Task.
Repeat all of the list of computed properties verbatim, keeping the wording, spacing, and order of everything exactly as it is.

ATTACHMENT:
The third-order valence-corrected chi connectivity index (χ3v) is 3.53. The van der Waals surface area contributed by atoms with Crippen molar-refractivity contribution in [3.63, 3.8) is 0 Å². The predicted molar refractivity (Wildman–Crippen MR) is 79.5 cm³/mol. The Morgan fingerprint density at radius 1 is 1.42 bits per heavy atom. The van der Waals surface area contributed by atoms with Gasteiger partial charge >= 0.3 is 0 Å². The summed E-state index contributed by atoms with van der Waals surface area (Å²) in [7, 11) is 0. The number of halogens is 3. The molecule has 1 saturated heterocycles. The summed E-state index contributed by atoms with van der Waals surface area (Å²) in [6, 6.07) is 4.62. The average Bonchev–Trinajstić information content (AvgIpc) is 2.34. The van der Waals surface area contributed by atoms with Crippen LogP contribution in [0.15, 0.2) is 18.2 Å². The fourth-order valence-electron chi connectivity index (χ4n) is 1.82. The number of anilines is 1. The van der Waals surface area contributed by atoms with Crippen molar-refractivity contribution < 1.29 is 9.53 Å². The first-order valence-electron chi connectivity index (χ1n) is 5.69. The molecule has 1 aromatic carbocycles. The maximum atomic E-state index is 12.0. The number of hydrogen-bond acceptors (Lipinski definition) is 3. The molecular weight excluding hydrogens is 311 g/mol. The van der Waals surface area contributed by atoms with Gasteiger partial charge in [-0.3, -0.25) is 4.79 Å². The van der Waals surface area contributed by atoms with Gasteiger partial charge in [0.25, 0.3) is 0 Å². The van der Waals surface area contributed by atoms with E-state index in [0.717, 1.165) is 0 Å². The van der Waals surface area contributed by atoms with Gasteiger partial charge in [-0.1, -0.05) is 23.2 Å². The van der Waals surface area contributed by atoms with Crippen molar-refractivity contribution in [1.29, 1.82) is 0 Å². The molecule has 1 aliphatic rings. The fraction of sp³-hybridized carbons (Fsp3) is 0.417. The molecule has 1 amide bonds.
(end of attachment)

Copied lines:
The third-order valence-corrected chi connectivity index (χ3v) is 3.53. The van der Waals surface area contributed by atoms with Crippen molar-refractivity contribution in [3.63, 3.8) is 0 Å². The predicted molar refractivity (Wildman–Crippen MR) is 79.5 cm³/mol. The Morgan fingerprint density at radius 1 is 1.42 bits per heavy atom. The van der Waals surface area contributed by atoms with Gasteiger partial charge >= 0.3 is 0 Å². The summed E-state index contributed by atoms with van der Waals surface area (Å²) in [7, 11) is 0. The number of halogens is 3. The molecule has 1 saturated heterocycles. The summed E-state index contributed by atoms with van der Waals surface area (Å²) in [6, 6.07) is 4.62. The average Bonchev–Trinajstić information content (AvgIpc) is 2.34. The van der Waals surface area contributed by atoms with Crippen LogP contribution in [0.15, 0.2) is 18.2 Å². The fourth-order valence-electron chi connectivity index (χ4n) is 1.82. The number of anilines is 1. The van der Waals surface area contributed by atoms with Crippen molar-refractivity contribution < 1.29 is 9.53 Å². The first-order valence-electron chi connectivity index (χ1n) is 5.69. The molecule has 1 aromatic carbocycles. The maximum atomic E-state index is 12.0. The number of hydrogen-bond acceptors (Lipinski definition) is 3. The molecular weight excluding hydrogens is 311 g/mol. The van der Waals surface area contributed by atoms with Gasteiger partial charge in [-0.3, -0.25) is 4.79 Å². The van der Waals surface area contributed by atoms with Gasteiger partial charge in [0.25, 0.3) is 0 Å². The van der Waals surface area contributed by atoms with E-state index in [0.717, 1.165) is 0 Å². The van der Waals surface area contributed by atoms with Gasteiger partial charge in [-0.1, -0.05) is 23.2 Å². The van der Waals surface area contributed by atoms with Crippen molar-refractivity contribution in [1.29, 1.82) is 0 Å². The molecule has 1 aliphatic rings. The fraction of sp³-hybridized carbons (Fsp3) is 0.417. The molecule has 1 amide bonds.